Global players woefully unprepared for Cyber, BEPS and Europe’s General Data Protection Regulations challenges – Bermuda Roundtable Bermuda’s sophisticated insurance market is the third-largest in the world, behind London and New York and the only one besides Switzerland to have been awarded Solvency II equivalency with the EU. These insurance, reinsurance and ILS (insurance linked securities) markets have given gravitas and substance to Bermuda’s status as an international financial centre. For example, Bermuda’s stock exchange lists over 75% of the world’s listed ILS.

Since the global financial crisis of 2008 there has been a major shift in the level of transparency and disclosure for tax purposes and also in the way in which governments assist each other in a global effort to stamp out corruption and tax evasion. Bermuda has been a leader in this field since the last century through its involvement with the OECD and the development of tax information exchange agreements and model terms (FATCA, CRS and now CbC). In this context it is also important to note that Bermuda was not listed as one of the 17 “noncooperative” tax jurisdictions on the recently released EU blacklist. Bermuda has also seen a renaissance its fund industry after legislation was passed in 2013 allowing exempt funds to be set up and started in just one day (page 10).

Global Game Changers: BEPS and Europe’s General Data Protection Regulation (GDPR)

As a result of recent OECD projects (namely BEPS, the Base Erosion and Profit Shifting project), how businesses hold, maintain and license their intellectual property assets (IP) will have to change or suffer the consequences of additional taxation or even double taxation. Businesses may have to evidence how the IP is developed or has value added to it in the jurisdiction where it is held in order to avoid this. An unexpected result of this is an increase in interest in establishing new IP heavy businesses in Bermuda where employees can actually create, develop and maintain IP in the jurisdiction thanks to the excellent IT infrastructure and connectivity to the rest of the world. Bermuda has also shown that businesses here can actually innovate in partnership with government and the regulators (page 8-9, 11).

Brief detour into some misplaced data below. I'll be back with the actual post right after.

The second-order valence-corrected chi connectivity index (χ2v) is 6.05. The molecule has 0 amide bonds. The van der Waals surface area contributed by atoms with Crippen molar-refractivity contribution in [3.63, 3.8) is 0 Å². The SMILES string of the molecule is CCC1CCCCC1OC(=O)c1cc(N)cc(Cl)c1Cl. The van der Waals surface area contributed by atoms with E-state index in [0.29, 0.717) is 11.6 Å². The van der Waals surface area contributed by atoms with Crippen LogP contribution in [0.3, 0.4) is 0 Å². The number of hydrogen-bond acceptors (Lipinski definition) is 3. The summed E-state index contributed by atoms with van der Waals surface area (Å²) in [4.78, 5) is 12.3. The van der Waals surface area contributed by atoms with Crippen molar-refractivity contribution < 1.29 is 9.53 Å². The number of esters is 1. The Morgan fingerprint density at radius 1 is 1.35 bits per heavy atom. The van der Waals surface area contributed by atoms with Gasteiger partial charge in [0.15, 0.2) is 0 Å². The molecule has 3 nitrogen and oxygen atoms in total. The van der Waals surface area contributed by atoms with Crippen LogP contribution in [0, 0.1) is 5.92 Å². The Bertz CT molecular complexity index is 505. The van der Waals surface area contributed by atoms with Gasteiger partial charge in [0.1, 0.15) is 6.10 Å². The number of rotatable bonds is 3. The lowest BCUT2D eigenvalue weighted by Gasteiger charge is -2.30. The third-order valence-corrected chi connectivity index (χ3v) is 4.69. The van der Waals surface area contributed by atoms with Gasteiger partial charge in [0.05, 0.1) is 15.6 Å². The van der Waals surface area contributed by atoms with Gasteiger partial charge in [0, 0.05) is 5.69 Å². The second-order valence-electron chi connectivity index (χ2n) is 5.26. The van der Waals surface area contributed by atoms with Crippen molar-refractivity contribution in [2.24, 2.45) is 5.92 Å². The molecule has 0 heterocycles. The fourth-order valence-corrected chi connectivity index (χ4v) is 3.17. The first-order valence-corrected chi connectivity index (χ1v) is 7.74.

The European Union’s General Data Protection Regulation (GDPR) comes into force on May 25th, 2018. This privacy legislation imposes restrictions on international transfers of personal data outside the EU. This means that GDPR needs to be adopted or aligned to by all jurisdictions looking to attract or retain businesses that conduct business in or to the EU. Anyone processing fund subscriptions or doing AML/KYC work for EU clients will definitely be impacted by the European regulation. Along with that, the EU’s proposed e-Privacy regulation also holds a number of surprises, potentially implementing highly restrictive rules for which most global players may be woefully unprepared.

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